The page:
by Tom Lee
In the previous post I quoted from Cormac McCarthy’s Blood Meridian. I suggested that the logic of Judge Holden and his war games was perhaps nothing other than maladapted techniques to mitigate bad affects associated with solitude. War doesn’t predict truth, in the sense that it decides the winners of history, as the Judge would have us believe. War is a romantic quest that protects one from loneliness and boredom. In this post I will consider some ideas for an alternate way to think about solitude.
In his recently translated You Must Change Your Life, Peter Sloterdijk looks afresh at institutions of human practicing, or rather, looks afresh at anthropological history through the lens of the practicing human. The scope of the book is typically ambitious; like much of his work it is as much philosophy as “civilizational analysis” (Connor 2011, 109), with Sloterdijk looking at religion alongside sport, fasting, mountain climbing, icon painting, meditation and acrobatics. What all these things have in common, argues Sloterdijk, are specific, organised sets of practices, which he also identifies by the synonym, “anthropotechnics” (2013, 3-4). For Sloterdijk, a practice is “any operation that provides or improves the actor’s qualification for the next performance of the same operation, whether it is declared practice or not” (4). Practices are in this sense not simply things humans do, or routines they follow, but what they live within, their “symbolic immune systems and ritual shells” (3).
In a section entitled, “Solitude Techniques: Speak to Yourself!”, Sloterdijk discusses the process of “self-doubling”, the basic idea of which is to create an internal monitor for one’s actions and to develop both a sense of culpability and being cared for. According to Sloterdijk, it is important that the relationship with this other self or double is asymmetric, in the sense that the other self is something of an authority:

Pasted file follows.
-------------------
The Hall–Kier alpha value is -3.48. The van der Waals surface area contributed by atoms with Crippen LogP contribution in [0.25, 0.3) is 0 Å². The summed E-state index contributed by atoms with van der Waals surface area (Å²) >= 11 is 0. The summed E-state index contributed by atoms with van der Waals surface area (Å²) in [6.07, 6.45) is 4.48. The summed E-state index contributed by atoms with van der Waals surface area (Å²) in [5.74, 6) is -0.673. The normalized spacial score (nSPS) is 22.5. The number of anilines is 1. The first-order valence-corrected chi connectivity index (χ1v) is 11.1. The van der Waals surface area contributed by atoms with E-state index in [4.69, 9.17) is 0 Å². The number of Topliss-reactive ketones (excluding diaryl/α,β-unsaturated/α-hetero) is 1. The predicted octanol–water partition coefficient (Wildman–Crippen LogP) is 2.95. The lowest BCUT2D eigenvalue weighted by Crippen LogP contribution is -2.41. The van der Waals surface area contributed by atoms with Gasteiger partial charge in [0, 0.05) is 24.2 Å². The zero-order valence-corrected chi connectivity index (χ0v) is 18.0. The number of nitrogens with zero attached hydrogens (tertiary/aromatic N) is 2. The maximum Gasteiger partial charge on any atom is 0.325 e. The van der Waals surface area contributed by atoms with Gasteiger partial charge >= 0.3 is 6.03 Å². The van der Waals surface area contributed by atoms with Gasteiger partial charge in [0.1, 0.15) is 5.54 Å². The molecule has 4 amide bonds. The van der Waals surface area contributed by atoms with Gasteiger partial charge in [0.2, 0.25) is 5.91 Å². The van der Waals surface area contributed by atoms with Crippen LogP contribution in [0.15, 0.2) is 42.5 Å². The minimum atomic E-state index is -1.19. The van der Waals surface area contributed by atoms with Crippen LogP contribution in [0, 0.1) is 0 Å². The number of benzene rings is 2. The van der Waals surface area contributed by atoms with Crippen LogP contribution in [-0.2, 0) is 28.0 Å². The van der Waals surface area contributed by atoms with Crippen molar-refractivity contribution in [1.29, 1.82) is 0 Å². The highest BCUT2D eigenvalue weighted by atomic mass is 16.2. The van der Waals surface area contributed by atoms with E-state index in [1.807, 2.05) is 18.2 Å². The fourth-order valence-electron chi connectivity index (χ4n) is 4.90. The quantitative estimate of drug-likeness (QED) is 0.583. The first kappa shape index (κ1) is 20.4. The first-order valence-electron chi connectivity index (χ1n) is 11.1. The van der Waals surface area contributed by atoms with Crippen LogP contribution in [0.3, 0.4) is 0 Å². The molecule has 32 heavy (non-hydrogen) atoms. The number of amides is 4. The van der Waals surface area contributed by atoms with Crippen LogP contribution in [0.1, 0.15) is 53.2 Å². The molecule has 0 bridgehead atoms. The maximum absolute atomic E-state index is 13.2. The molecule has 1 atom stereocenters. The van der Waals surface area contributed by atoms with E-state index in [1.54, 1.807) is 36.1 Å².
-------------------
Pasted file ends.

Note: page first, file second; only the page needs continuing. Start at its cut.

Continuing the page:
Those who practice successfully rely without exception on an asymmetrical self-doubling in which the inner other has the association of a superior partner, comparable to a genius or an angel, who stays close to its charge like a spiritual monitor and gives them the certainty of constantly being seen, examined and strictly assessed, but also supported in a state of crisis. While loneliness makes the conventional depressive sink into the abyss of their insignificance, the well-organised hermit can profit from a privilege of notability, as their noble observer—Seneca sometimes call it their custos, guardian—constantly supplies them with the feeling of having a good companion, in fact the best, albeit while under strict supervision. (233)
The use of the word ‘genius’ here harks back to a meaning prior to its exclusive association with the intellect. The concept of genius employed by Sloterdijk denotes the spirit of generation that is celebrated at birthdays, our supervisor from birth until death. Genius is a god that in Roman times was originally not fond of blood sacrifices. As noted by the philosopher Giorgio Agamben, Genius preferred “only incense, wine, and delicious honey cake” (2007, 9). Although I won’t go into it here, both Sloterdijk and Agamben discuss the dynamic relation that is established between Genius and ego, the former of which is described by Agamben as at once a “zone of nonconsciousness” with which the ego seeks an intimate relation and “our life insofar as it does not belong to us” (12-13).